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Apartheid and the Archbishop: the Life and Times of Geoffrey Clayton, Archbishop of Cape Town

From the dust jacket:

This 'great, strange, extraordinary man' had his human quirks and immoderacies - he smoked and talked too much and he was best not spoken to until he had had his breakfast. But these were mere 'excrescences on the oak' of his towering personality. He could walk into the hearts of people, of all races, and he was a splendid preacher.

Geoffrey Clayton arrived in South Africa in 1934 as Bishop of Johannesburg, and found a society with complex customs and laws concerning race. This was the time of Father Trevor Huddleston and the Reverend Michael Scott, with whose political activisms Clayton was not always in agreement.

In 1949 Geoffrey Clayton was elected Archbishop of Cape Town 'It is a thorny throne on which you are to sit,' commented another bishop. The new Nationalist Government had begun to implement its apartheid policies, presenting the Church of the Province of South Africa with many difficult dilemmas of principle. In Archbishop Clayton the Anglican Church had a wise and firm leader with a disconcertingly direct way of looking at these dilemmas.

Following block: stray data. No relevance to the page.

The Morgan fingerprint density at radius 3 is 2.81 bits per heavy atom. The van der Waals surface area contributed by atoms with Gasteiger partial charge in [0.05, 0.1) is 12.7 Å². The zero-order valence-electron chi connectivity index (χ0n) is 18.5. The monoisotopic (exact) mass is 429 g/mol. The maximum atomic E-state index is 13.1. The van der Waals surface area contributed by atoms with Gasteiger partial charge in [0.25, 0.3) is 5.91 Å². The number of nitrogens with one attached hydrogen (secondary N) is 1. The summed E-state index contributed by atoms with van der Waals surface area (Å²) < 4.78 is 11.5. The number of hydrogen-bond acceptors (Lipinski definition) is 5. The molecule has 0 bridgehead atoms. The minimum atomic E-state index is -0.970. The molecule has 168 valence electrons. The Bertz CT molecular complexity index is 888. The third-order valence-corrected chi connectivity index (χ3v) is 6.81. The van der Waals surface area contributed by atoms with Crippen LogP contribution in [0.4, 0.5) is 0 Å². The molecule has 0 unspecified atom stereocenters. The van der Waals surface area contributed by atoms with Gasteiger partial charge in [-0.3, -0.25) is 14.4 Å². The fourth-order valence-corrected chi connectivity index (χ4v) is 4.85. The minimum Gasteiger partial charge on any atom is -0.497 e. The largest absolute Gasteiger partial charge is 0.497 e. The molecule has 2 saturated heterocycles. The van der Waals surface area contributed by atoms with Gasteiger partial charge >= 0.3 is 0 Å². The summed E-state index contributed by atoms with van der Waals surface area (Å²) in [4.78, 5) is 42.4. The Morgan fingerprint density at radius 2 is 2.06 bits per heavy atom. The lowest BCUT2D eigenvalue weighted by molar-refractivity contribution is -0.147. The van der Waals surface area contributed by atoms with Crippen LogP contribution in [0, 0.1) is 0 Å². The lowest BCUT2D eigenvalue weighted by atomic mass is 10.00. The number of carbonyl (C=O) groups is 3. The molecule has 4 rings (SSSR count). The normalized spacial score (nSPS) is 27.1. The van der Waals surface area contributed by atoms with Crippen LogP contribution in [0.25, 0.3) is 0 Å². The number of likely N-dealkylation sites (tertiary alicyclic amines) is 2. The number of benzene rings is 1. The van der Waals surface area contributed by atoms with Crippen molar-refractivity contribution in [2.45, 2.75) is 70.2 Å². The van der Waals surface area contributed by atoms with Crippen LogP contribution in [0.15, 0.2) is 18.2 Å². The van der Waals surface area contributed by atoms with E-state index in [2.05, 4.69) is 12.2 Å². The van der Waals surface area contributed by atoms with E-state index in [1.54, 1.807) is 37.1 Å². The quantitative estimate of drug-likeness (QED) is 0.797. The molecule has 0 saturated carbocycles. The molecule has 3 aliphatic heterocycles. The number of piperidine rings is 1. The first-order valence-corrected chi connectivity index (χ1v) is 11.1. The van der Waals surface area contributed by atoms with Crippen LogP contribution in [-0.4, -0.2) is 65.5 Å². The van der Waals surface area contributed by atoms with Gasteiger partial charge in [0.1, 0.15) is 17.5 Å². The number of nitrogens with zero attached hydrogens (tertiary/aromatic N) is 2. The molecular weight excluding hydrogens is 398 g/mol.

Like Alan Paton's biography of Jan Hofmeyer, the book is as much about the times in which Clayton lived as about his life. It is rich in anecdote about this legendary man who could hardly open his mouth without saying something profound or mordant or amusing. It is also an account of the confrontation between Church and State in his time, culminating dramatically in 1957. In March Archbishop Clayton and the Anglican bishops wrote the crucial letter to the Prime Minister on the Government's proposed 'church clause' restricting the right of Africans to attend churches in 'white' areas. Clayton died the day he signed the letter.

This major biography of  a great man is written with all of Alan Paton's wit, astringency and humanity.


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